Analysts had identified that part of downtown as an area of high activity and were able to connect Nolan to the crime, Michaud said.
‘Only lifestyle they can live’
Nolan speaks with conviction about his life and his choices; he knows the difference between right and wrong.
At the age of 21 he had two choices: Go to college or keep going to jail.
He had offers for grants and loans to pursue a degree. He lived in a nice house, with nice things. He was in love.
But he also had eight juvenile convictions for burglary and theft.
Nolan made the wrong choice.
“For whatever reason, I just said, ‘What the hell, I’d rather try doing this,’ ” he said of committing crimes. “It’s more fun. It’s more entertaining. I enjoy what I’m doing.”
Zachary Hamilton is an expert on cases like Nolan’s. The Washington State University assistant professor in the criminal justice department analyzes a prisoner’s likelihood to reoffend on behalf of the Department of Corrections.
Hamilton said there’s usually something preventing repeat offenders from staying out of trouble. For whatever reason – usually a drug habit or mental problems – they figure the risk of committing a crime is far less than the risk of not committing a crime.
“With individuals that need to support a drug habit, the easiest way to make money is to keep stealing,” he said.
In other cases, the offender may have an extensive criminal history as a juvenile or parents with previous convictions, Hamilton said. In those cases, crime becomes a career before an offender even knows what a career is, he said.
“Crime becomes the only lifestyle they can live,” he said.
As of Sept. 30, Washington prisons were holding 126 felons with 10 or more convictions from Spokane County. There are another 83 felons with 10 or more convictions on parole or probation in Spokane County.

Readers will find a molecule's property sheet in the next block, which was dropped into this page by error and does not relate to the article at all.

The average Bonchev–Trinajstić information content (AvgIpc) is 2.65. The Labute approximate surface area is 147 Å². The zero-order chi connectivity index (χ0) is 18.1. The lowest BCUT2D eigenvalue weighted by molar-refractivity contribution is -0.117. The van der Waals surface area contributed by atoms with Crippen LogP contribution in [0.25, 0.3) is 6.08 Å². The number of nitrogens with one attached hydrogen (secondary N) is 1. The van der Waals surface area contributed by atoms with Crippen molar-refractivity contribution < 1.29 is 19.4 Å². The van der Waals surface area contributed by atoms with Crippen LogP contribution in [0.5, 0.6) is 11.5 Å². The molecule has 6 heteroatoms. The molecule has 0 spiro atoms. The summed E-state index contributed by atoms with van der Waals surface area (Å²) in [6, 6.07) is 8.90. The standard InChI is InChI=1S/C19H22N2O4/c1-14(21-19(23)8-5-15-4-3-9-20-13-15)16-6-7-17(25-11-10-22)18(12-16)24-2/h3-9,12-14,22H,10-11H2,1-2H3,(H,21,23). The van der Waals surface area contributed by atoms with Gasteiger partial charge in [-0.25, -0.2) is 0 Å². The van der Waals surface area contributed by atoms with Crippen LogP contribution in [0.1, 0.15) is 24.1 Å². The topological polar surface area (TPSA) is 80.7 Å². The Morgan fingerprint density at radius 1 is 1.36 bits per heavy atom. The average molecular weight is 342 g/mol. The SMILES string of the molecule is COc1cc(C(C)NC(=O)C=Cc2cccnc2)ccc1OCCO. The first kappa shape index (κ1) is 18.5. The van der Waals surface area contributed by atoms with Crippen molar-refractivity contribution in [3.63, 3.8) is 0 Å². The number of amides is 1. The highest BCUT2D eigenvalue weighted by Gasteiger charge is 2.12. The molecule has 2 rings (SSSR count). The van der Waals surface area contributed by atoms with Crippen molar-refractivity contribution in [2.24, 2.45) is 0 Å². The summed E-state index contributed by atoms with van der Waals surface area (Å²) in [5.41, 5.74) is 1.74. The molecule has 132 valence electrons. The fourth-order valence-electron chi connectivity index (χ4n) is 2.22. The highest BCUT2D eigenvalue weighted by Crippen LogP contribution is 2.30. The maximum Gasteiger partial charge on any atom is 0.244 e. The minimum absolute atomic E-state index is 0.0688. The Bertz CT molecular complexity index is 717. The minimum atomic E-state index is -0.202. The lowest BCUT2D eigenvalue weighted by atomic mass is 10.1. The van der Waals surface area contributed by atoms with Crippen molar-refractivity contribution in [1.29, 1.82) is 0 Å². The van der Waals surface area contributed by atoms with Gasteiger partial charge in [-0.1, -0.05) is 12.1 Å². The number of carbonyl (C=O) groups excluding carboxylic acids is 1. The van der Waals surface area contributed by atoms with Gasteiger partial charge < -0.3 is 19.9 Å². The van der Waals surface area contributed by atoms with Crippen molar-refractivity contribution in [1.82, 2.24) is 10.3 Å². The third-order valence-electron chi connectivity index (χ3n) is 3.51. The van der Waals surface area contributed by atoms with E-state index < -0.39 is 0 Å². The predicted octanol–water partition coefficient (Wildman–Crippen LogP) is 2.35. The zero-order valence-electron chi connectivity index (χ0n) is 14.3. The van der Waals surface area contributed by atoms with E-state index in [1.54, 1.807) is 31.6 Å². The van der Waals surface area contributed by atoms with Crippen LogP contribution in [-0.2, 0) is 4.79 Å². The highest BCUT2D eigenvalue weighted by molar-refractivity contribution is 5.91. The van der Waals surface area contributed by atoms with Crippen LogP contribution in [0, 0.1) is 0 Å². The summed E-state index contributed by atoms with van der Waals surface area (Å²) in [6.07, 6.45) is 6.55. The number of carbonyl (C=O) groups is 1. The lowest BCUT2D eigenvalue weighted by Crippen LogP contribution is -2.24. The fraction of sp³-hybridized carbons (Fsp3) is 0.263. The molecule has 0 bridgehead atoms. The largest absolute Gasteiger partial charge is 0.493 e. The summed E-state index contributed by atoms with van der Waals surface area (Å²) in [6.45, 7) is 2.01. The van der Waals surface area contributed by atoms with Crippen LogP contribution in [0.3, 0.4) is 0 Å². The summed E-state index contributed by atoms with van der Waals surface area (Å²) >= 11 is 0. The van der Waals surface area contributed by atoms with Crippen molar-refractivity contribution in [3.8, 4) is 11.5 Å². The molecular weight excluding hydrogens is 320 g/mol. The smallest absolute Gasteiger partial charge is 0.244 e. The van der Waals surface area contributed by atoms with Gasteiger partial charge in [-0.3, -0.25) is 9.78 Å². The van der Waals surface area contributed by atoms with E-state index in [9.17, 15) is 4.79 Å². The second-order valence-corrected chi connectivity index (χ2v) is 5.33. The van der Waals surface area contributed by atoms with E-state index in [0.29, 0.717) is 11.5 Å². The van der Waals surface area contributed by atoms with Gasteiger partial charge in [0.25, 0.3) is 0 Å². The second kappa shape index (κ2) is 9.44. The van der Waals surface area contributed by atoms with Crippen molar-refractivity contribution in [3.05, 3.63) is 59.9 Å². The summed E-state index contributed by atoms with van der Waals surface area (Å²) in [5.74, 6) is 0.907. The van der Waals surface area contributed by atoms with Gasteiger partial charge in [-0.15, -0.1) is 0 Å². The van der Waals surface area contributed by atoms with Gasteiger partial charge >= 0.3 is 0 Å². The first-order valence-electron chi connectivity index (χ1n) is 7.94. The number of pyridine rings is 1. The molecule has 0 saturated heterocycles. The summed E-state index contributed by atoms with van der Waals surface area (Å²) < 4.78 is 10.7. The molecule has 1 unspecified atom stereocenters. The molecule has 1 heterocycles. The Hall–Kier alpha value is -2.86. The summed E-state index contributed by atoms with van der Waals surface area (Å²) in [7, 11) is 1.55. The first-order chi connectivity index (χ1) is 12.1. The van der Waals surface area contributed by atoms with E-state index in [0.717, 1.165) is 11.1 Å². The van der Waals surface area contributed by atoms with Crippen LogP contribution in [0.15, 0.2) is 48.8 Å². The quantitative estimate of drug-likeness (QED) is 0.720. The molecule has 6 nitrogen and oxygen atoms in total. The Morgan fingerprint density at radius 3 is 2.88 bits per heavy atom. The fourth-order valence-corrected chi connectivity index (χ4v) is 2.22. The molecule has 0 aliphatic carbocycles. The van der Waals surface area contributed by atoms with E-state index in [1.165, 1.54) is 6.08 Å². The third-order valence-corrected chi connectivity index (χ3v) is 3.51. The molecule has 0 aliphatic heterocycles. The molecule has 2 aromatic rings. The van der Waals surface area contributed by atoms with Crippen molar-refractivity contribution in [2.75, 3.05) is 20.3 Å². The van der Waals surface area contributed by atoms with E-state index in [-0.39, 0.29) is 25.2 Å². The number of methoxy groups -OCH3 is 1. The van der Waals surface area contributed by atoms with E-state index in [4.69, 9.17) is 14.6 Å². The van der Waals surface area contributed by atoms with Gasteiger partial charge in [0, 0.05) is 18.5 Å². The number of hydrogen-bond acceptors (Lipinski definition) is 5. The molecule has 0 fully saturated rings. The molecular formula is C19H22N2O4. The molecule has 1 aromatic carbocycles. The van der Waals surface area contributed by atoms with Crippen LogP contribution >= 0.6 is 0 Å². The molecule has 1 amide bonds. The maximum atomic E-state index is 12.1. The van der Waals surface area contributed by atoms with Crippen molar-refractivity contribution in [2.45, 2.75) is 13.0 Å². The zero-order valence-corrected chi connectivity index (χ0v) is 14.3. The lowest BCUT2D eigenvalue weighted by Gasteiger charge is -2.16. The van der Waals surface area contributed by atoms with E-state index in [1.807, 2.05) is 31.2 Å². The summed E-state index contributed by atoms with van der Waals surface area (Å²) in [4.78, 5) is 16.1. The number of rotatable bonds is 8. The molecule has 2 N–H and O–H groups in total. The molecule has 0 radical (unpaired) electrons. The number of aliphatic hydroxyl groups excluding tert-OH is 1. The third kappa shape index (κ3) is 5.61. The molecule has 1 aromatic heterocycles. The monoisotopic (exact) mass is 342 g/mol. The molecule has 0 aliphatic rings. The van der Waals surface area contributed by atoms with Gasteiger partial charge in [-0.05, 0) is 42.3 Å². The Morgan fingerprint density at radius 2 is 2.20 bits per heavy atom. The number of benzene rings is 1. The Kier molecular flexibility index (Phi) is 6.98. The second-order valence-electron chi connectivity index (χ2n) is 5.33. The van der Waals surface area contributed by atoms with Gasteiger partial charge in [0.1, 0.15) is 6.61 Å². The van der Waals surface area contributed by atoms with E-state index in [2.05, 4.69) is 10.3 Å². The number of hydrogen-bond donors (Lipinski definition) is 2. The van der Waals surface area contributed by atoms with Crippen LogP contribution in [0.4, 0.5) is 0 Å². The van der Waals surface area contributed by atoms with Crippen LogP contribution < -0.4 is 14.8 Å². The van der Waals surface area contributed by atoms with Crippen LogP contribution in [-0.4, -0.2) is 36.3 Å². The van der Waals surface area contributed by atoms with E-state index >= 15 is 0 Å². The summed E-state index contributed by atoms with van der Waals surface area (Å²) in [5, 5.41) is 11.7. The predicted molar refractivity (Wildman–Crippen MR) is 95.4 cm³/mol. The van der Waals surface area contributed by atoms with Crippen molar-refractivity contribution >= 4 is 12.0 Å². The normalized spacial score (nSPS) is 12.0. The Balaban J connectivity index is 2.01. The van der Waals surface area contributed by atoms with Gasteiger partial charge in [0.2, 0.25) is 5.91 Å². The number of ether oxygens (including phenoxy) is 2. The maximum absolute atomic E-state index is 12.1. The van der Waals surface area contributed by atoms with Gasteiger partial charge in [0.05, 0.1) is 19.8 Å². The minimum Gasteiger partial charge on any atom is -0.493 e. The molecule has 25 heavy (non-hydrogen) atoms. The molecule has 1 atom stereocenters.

That’s almost twice that of Clark County, a southwestern Washington county of comparable size. Most are drug and property crimes, according to reports from the DOC.
Nolan said that as a young man, he was “supporting a lifestyle he couldn’t afford.” He insists it’s not drugs, alcohol or any other addiction. He likes “nice things,” he said, and wants to be able to afford them.
Nolan also takes medication for obsessive-compulsive disorder, according to court documents.
“Do I enjoy breaking into a building and staying there for five hours?” he said. “It’s kind of a rush, yeah. I enjoy it.”
Different answers, same problem
It isn’t easy to say what the solution is to Spokane’s repeat offender problem, and different levels of law enforcement have identified different strategies for addressing the issue.
Police and sheriff’s deputies identify individuals with at least three felony convictions as repeat offenders, Michaud said. Police are currently trying to work with repeat offenders after they’re released to help find them find job training and other resources. That’s a new technique, though, so Michaud said there’s no way yet to determine if it’s been successful.